Each week we webcast Lord's Day Sabbath School at 10a, morning public worship at 11a, and p.m. singing and sermon at 2:30p (sermon at 3:30); and the Weds. Prayer Meeting at 6:30p

Friday, August 20, 2021

2021.08.20 Hopewell @Home ▫ Philippians 4:18–20

Read Philippians 4:18–20

Questions from the Scripture text: What does the apostle have (Philippians 4:18)? What is his condition? What has he received from whom? What does he call those things? About Whom does the apostle speak in Philippians 4:19? What will He do? According to what? In what? By Whom? What does the apostle call God in Philippians 4:20? What doxology does he pronounce? For how long? With what affirmation?

The apostle has just stated that his desire is for fruit to abound to the Philippians’ account. What does that fruit look like?

First, it is the praising of God, Philippians 4:18. For Paul, the Philippians' gift was some provision that could be carried in the hand of Epaphroditus. But the language he uses reminds us of other sacrifices, like that of Noah in Genesis 8:21. In both cases, the one who has already received God’s salvation offers up a sweet-smelling sacrifice. But ultimately, all sacrificial giving looks toward and comes from Christ’s own giving “Himself for us, an offering and a sacrifice to God for a sweet-smelling aroma” (Ephesians 5:2). 

It is therefore, secondly, the pleasing of God, Philippians 4:18. We needn’t wonder why God is so pleased, if in our sacrificial giving He sees His beloved Son, with Whom He is everlastingly and infinitely well-pleased (cf. Ephesians 5:2). The Philippians have been imitators of God as dear adopted children (cf. Ephesians 5:1) in whom He sees the character of His only-begotten Son.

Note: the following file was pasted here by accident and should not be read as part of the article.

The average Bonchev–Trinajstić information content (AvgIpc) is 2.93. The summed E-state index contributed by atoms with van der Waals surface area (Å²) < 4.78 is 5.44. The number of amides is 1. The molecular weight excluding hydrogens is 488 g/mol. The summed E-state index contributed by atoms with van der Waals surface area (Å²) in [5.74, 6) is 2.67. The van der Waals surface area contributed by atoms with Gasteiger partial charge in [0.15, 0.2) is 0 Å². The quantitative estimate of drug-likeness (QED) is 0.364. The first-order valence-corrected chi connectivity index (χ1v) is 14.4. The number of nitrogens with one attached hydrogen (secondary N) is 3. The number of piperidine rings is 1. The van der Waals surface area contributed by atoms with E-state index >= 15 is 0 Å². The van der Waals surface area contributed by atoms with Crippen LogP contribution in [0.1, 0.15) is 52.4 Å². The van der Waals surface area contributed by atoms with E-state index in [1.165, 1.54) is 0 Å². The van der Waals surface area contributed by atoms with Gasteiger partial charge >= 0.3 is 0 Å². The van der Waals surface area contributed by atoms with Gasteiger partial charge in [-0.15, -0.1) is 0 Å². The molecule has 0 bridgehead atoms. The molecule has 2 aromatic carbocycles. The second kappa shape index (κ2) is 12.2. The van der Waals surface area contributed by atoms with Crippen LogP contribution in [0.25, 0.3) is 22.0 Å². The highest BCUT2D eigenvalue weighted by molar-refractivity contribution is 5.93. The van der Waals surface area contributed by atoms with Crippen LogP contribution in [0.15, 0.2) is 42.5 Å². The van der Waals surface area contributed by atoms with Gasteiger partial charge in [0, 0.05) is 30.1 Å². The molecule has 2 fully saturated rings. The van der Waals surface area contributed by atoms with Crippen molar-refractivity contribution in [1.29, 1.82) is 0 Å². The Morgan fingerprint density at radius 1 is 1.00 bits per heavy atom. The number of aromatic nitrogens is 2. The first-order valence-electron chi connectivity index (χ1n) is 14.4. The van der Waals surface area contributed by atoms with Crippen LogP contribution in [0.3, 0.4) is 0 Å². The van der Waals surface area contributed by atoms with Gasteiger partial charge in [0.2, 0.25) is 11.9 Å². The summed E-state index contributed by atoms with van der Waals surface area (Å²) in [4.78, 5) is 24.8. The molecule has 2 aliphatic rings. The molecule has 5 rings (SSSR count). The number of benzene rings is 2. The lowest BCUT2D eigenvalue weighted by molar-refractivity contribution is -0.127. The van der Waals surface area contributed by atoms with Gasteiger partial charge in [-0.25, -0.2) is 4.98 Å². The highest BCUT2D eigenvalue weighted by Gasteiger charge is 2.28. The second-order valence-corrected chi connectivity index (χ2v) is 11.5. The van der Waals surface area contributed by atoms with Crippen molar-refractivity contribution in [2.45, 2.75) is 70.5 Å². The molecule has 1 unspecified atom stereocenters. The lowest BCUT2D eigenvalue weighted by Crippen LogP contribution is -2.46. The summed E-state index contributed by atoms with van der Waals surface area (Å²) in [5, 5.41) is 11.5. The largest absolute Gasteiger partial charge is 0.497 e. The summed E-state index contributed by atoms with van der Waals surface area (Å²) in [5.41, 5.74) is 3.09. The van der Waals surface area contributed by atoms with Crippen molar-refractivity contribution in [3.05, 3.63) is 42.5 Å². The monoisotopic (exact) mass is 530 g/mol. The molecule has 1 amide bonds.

This is exactly why, thirdly, it is the provision of God, Philippians 4:19. God has given them sacrificial hearts “according to His riches in glory by Christ Jesus.” He Who provides spiritually will provide materially as well. They may be entering into some distress of their own in Paul’s behalf (Philippians 4:14b), but they have not ultimately put themselves at risk. They are displaying God’s rich provision in both things spiritual and things material.

Finally, it is the parental and perpetual glory of God, Philippians 4:20. To God belongs the glory forever and ever. And one of the ways that He is magnifying that glory is by making believers like the Philippians to reflect that glory. So the apostle adds “and Father” in verse 20 to this statement of His perpetual glory. Like a good son—indeed like the original and eternal Good Son—it is a greater delight to them that their Father be glorified in and by whatever they receive from Him.

When we see what the apostle sees in the Philippians’ gift to him, we’re not at all surprised that he treasures these things far above whatever material gain he got from their giving to him.

Through whose kindness do you have opportunity to praise God’s grace and glory in them? Through what opportunities for generosity might you have the honor of bringing praise to God’s grace and glory?

Sample prayer:  Father, we praise You for the indescribable gift of Your Son, and for His own giving Himself as an offering and sacrifice to God for a sweet-smelling aroma. Forgive us for when we have been so focused on material things that we haven’t seen the spiritual glories of others’ Christian generosity or displayed them in our own generosity. Glorify Christ in us by providing us all that we need according to Your riches in glory by Christ Jesus, so that in His glory You also will be glorified, our God and Father, forever and ever, AMEN!

Suggested songs: ARP23 “The Lord’s My Shepherd” or TPH538 “Take My Life and Let it Be”


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